“I know your deeds, your love and faith, your service and perseverance, and that you are now doing more than you did at first. Nevertheless, I have this against you: You tolerate that woman Jezebel, who calls herself a prophet. By her teaching, she misleads my servants into sexual immorality and the eating of food sacrificed to idols.”
Much has been written in recent years about “the Jezebel spirit,” and how every local church and every believer should be on high guard against those who think and act like Jezebel. But who is Jezebel? What defines her spirit? And why does it pose such a threat to you and your church?
Jezebel in Scripture
In the Old Testament, Jezebel was a pagan who became the wife of Ahab, king of Israel, and proceeded to corrupt him and most of the people. She used her power and influence to sway others to idolatrous and wicked ways and was completely unrepentant. In Revelations 2:20, her name appears again—this time speaking of an unknown individual in the church of Thyatira who was similarly leading early Christians astray, seducing them into immorality through her influence and charisma.
For a little context, the modern city of Akhisar, home to about 107,000 residents, holds many similarities to its ancestral history as Thyatira. This urban area is a major trade center located at the intersection of several highways, which themselves lead to other great urban centers in western Turkey. Sprawling beyond this city center is the fertile Akhisar Plain, internationally known for its production of tobacco. As in the days of Thyatira, Akhisar city and district is also known for its agricultural production of cloth, wool, dye, olives, olive oil, grapes and raisins.
It is to the church of Thyatira that Jesus chose to reveal Himself with the divine title “the Son of God” (Rev. 2:18). The message He speaks to the church of Thyatira is a reminder to every church and every believer still today.
Rev. 2:23 “Then all the churches will know that I am He who searches hearts and minds.”
Jesus brings severe warning to the church in Thyatira, as a reprehensible false teaching and immoral practice has been embraced by some within this church. This entire blight is attributable to one whom Jesus symbolically calls “Jezebel”—referencing the cruel, immoral and idolatrous wife of Israel’s deplorable King Ahab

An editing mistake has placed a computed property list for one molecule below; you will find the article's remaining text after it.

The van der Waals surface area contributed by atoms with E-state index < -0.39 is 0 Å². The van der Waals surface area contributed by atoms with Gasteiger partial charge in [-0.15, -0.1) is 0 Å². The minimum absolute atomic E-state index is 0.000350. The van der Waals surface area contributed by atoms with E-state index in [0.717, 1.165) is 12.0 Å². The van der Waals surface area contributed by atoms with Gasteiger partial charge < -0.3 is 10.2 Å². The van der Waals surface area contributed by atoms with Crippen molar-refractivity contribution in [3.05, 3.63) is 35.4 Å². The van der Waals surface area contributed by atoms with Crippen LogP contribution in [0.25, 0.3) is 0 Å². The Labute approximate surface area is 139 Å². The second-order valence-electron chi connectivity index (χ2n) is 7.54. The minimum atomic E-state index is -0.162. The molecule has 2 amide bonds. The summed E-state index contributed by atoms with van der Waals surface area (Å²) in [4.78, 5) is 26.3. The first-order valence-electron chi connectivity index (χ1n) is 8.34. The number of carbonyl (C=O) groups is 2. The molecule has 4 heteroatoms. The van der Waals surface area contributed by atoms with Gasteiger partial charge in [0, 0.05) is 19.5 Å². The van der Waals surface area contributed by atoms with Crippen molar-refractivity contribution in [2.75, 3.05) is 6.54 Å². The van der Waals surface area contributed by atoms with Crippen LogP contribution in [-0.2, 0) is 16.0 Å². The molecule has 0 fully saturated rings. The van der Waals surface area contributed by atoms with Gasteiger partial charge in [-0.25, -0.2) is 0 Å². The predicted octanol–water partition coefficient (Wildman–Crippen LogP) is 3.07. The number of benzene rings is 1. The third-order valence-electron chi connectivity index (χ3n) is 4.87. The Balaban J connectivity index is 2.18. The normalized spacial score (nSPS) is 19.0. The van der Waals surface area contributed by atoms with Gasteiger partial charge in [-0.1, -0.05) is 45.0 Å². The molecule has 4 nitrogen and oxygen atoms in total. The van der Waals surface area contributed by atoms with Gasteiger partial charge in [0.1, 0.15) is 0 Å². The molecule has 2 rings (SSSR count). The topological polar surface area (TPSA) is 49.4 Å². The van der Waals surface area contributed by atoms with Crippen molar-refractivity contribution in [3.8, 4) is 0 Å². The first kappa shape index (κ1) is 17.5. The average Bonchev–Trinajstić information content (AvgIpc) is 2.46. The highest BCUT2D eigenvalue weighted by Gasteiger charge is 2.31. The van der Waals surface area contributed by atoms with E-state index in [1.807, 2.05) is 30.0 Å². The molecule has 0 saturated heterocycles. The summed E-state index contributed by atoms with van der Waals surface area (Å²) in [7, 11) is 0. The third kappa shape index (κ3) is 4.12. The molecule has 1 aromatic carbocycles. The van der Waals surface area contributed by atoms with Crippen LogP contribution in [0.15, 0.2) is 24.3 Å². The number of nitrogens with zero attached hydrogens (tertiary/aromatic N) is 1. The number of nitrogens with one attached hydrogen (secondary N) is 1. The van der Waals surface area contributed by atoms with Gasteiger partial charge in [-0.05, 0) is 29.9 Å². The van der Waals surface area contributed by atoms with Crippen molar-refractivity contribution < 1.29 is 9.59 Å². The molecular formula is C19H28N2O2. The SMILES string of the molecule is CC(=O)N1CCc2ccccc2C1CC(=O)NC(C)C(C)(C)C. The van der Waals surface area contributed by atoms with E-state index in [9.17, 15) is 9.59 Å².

We can now appreciate the strength of Christ’s censure of the church in Thyatira, which harbored some who actively followed and some who irresponsibly “tolerated” their own “Jezebel.” “That woman Jezebel” is no doubt a symbolic allusion to her ancient counterpart. What we do know of Thyatira’s “Jezebel” is that she has falsely claimed herself to be “a prophet,” i.e., one who speaks a divine message. Like the religiously motivated ancient Jezebel, her influence is both of a sexually deviant and idolatrous nature.
It is well known within this first-century culture of paganism and idolatry that craftsmen guilds, early labor unions as such, commonly adopted patron deities. In honor of these false gods and goddesses, meetings or festivities held by these guilds often took place within the associated pagan temples. Here the ancients participated in drunkenness and sexual orgies; here also food was served which first had been offered in sacrifice to the idols of these false deities. This, no doubt, presented a constant moral dilemma for Christian businessmen and women and craftsmen and women.
To separate from these common practices or from the guilds themselves surely threatened their social acceptance and prosperity. It is likely then that Thyatira’s “Jezebel” taught as doctrine that for the sake of business there was no need for believers to separate from this idolatry and immorality.
To be sure, an attitude or spirit that is domineering and controlling with little or no regard for those who stand in his or her way is dangerous, inexcusable and so opposite the heart of Jesus. Yet, Christ’s greater issue with the “Jezebel” of Thyatira was her immoral and unrepentant lifestyle, which she wove into a false teaching that lured others into her trap.